One question that the court may ask when determining the validity of a will is if the person who did the estate planning possessed the testamentary capacity to do so. It's very important to understand what this means and how it can impact an estate plan.
Overall, testamentary capacity is simply the ability to understand and fully comprehend the estate planning process. It is sometimes referred to as "being of sound mind," but it does go a bit further than that. It's the process of making sure the person's real intent lines up with the estate plan. They need to understand things like:
- The will's overall purpose
- The fact that they are signing a will at all
- The fact that the documents will help pass their assets and property on to their beneficiaries
This is sometimes an issue with older individuals who may have put their estate planning off. Did they know they were signing a will or was the document presented to them with no explanation -- or even under false pretenses? Did they make changes to an existing will that contradicted the older documents, showing that they may not have understood what the newest version really did with their assets?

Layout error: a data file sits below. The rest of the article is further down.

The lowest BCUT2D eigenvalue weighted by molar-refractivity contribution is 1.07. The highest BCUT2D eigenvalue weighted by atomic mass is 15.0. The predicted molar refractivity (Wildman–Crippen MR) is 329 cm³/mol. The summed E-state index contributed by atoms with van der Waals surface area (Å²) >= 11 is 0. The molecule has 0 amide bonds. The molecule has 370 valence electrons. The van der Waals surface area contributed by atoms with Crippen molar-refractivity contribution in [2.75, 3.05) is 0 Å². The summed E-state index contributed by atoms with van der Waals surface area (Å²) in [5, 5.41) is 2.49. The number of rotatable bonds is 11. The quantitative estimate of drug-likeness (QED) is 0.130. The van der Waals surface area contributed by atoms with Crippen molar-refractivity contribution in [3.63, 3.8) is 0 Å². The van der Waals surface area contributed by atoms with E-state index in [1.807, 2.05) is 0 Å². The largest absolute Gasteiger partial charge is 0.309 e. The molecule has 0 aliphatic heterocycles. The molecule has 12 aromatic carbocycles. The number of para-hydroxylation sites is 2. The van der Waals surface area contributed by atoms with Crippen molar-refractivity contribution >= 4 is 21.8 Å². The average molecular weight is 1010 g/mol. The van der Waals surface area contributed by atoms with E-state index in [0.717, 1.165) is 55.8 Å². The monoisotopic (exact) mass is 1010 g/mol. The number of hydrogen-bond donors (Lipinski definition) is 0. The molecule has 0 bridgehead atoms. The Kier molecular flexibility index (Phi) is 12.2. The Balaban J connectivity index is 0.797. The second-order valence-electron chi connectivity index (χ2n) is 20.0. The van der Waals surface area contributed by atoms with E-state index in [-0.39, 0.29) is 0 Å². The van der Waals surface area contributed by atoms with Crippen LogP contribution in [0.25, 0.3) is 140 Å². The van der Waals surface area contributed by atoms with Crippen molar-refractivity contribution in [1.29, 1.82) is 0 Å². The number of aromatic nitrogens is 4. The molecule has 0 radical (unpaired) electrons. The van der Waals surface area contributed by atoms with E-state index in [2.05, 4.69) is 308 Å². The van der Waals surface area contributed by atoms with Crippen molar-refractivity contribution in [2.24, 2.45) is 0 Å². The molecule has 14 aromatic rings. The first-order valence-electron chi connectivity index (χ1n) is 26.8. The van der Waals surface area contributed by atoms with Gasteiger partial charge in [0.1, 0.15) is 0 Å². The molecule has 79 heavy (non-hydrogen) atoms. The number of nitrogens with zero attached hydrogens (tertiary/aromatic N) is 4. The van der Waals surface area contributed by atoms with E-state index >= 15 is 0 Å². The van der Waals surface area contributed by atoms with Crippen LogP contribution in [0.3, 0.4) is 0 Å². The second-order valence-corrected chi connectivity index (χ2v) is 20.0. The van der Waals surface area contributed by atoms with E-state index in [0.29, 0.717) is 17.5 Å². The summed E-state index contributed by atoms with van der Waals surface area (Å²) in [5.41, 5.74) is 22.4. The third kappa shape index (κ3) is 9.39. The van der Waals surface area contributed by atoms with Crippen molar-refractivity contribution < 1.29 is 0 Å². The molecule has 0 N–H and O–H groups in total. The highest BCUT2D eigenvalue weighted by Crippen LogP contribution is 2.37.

When people have degenerative brain disorders, they may not completely understand what is happening around them or what they're being asked to do. The same is true for those taking certain medications. There is a risk that they would create an estate plan that did not actually reflect their wishes and desires. This is something that should always be avoided, and those doing estate planning need to know what legal options they have and the ramifications of those decisions.